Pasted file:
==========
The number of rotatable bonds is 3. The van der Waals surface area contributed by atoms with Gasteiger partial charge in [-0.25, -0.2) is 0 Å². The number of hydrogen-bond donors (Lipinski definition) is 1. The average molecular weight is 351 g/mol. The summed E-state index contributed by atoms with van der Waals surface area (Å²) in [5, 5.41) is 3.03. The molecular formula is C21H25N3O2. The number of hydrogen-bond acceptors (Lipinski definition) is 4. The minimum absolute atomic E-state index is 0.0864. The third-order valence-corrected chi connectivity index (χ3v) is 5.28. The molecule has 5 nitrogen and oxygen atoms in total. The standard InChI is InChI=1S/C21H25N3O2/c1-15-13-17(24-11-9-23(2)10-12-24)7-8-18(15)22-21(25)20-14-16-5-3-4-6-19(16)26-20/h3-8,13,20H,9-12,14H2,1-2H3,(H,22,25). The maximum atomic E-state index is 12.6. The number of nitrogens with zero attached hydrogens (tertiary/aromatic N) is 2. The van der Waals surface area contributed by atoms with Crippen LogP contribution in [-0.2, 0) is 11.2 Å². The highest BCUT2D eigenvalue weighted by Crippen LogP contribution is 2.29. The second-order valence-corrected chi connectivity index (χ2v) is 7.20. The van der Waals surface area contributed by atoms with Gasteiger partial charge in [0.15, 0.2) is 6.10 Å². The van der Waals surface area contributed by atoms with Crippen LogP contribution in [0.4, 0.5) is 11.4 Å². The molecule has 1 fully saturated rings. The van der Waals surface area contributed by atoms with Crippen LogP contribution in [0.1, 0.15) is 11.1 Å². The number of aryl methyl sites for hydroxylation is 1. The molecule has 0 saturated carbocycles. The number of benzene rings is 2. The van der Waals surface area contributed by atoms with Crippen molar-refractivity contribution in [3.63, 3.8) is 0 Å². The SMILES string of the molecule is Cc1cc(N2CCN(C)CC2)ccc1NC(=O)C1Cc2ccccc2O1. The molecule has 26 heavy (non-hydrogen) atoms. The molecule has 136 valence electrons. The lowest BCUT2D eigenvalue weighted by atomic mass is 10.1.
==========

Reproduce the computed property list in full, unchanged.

The number of rotatable bonds is 3. The van der Waals surface area contributed by atoms with Gasteiger partial charge in [-0.25, -0.2) is 0 Å². The number of hydrogen-bond donors (Lipinski definition) is 1. The average molecular weight is 351 g/mol. The summed E-state index contributed by atoms with van der Waals surface area (Å²) in [5, 5.41) is 3.03. The molecular formula is C21H25N3O2. The number of hydrogen-bond acceptors (Lipinski definition) is 4. The minimum absolute atomic E-state index is 0.0864. The third-order valence-corrected chi connectivity index (χ3v) is 5.28. The molecule has 5 nitrogen and oxygen atoms in total. The standard InChI is InChI=1S/C21H25N3O2/c1-15-13-17(24-11-9-23(2)10-12-24)7-8-18(15)22-21(25)20-14-16-5-3-4-6-19(16)26-20/h3-8,13,20H,9-12,14H2,1-2H3,(H,22,25). The maximum atomic E-state index is 12.6. The number of nitrogens with zero attached hydrogens (tertiary/aromatic N) is 2. The van der Waals surface area contributed by atoms with Crippen LogP contribution in [-0.2, 0) is 11.2 Å². The highest BCUT2D eigenvalue weighted by Crippen LogP contribution is 2.29. The second-order valence-corrected chi connectivity index (χ2v) is 7.20. The van der Waals surface area contributed by atoms with Gasteiger partial charge in [0.15, 0.2) is 6.10 Å². The van der Waals surface area contributed by atoms with Crippen LogP contribution in [0.4, 0.5) is 11.4 Å². The molecule has 1 fully saturated rings. The van der Waals surface area contributed by atoms with Crippen LogP contribution in [0.1, 0.15) is 11.1 Å². The number of aryl methyl sites for hydroxylation is 1. The molecule has 0 saturated carbocycles. The number of benzene rings is 2. The van der Waals surface area contributed by atoms with Crippen molar-refractivity contribution in [3.63, 3.8) is 0 Å². The SMILES string of the molecule is Cc1cc(N2CCN(C)CC2)ccc1NC(=O)C1Cc2ccccc2O1. The molecule has 26 heavy (non-hydrogen) atoms. The molecule has 136 valence electrons. The lowest BCUT2D eigenvalue weighted by atomic mass is 10.1.